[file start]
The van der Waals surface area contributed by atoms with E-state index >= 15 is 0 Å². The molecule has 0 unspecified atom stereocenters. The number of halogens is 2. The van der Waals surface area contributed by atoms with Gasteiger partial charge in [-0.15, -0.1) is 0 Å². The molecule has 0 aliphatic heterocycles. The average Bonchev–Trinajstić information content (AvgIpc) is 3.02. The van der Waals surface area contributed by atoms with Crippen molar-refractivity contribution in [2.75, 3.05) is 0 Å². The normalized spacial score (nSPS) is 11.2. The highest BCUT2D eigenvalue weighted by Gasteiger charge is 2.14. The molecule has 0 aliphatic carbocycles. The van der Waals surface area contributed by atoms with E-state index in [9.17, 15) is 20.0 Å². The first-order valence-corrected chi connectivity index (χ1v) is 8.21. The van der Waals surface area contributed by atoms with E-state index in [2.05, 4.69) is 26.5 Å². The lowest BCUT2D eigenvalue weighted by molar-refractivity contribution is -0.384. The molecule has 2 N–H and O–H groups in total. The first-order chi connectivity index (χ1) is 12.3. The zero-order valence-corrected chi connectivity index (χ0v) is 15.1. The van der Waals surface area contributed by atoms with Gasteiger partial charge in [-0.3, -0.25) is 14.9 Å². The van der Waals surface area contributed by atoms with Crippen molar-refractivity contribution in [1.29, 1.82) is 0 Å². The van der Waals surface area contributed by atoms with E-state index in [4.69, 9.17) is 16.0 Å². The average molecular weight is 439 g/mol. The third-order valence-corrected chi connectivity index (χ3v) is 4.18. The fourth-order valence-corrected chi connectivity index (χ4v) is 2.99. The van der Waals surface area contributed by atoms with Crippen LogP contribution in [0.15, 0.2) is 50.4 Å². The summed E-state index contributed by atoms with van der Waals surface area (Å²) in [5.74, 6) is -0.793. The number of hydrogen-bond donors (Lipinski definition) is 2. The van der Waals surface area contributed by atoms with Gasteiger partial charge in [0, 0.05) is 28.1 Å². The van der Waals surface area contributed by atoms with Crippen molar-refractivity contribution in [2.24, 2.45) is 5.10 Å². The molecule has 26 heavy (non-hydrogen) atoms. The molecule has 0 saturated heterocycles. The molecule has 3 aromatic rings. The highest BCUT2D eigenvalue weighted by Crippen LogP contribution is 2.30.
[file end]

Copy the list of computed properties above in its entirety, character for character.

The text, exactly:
The van der Waals surface area contributed by atoms with E-state index >= 15 is 0 Å². The molecule has 0 unspecified atom stereocenters. The number of halogens is 2. The van der Waals surface area contributed by atoms with Gasteiger partial charge in [-0.15, -0.1) is 0 Å². The molecule has 0 aliphatic heterocycles. The average Bonchev–Trinajstić information content (AvgIpc) is 3.02. The van der Waals surface area contributed by atoms with Crippen molar-refractivity contribution in [2.75, 3.05) is 0 Å². The normalized spacial score (nSPS) is 11.2. The highest BCUT2D eigenvalue weighted by Gasteiger charge is 2.14. The molecule has 0 aliphatic carbocycles. The van der Waals surface area contributed by atoms with E-state index in [9.17, 15) is 20.0 Å². The first-order valence-corrected chi connectivity index (χ1v) is 8.21. The van der Waals surface area contributed by atoms with E-state index in [2.05, 4.69) is 26.5 Å². The lowest BCUT2D eigenvalue weighted by molar-refractivity contribution is -0.384. The molecule has 2 N–H and O–H groups in total. The first-order chi connectivity index (χ1) is 12.3. The zero-order valence-corrected chi connectivity index (χ0v) is 15.1. The van der Waals surface area contributed by atoms with Gasteiger partial charge in [-0.3, -0.25) is 14.9 Å². The van der Waals surface area contributed by atoms with Crippen molar-refractivity contribution in [1.29, 1.82) is 0 Å². The van der Waals surface area contributed by atoms with E-state index in [4.69, 9.17) is 16.0 Å². The average molecular weight is 439 g/mol. The third-order valence-corrected chi connectivity index (χ3v) is 4.18. The fourth-order valence-corrected chi connectivity index (χ4v) is 2.99. The van der Waals surface area contributed by atoms with Crippen LogP contribution in [0.15, 0.2) is 50.4 Å². The summed E-state index contributed by atoms with van der Waals surface area (Å²) in [5.74, 6) is -0.793. The number of hydrogen-bond donors (Lipinski definition) is 2. The van der Waals surface area contributed by atoms with Gasteiger partial charge in [0, 0.05) is 28.1 Å². The van der Waals surface area contributed by atoms with Crippen molar-refractivity contribution in [2.24, 2.45) is 5.10 Å². The molecule has 26 heavy (non-hydrogen) atoms. The molecule has 0 saturated heterocycles. The molecule has 3 aromatic rings. The highest BCUT2D eigenvalue weighted by Crippen LogP contribution is 2.30.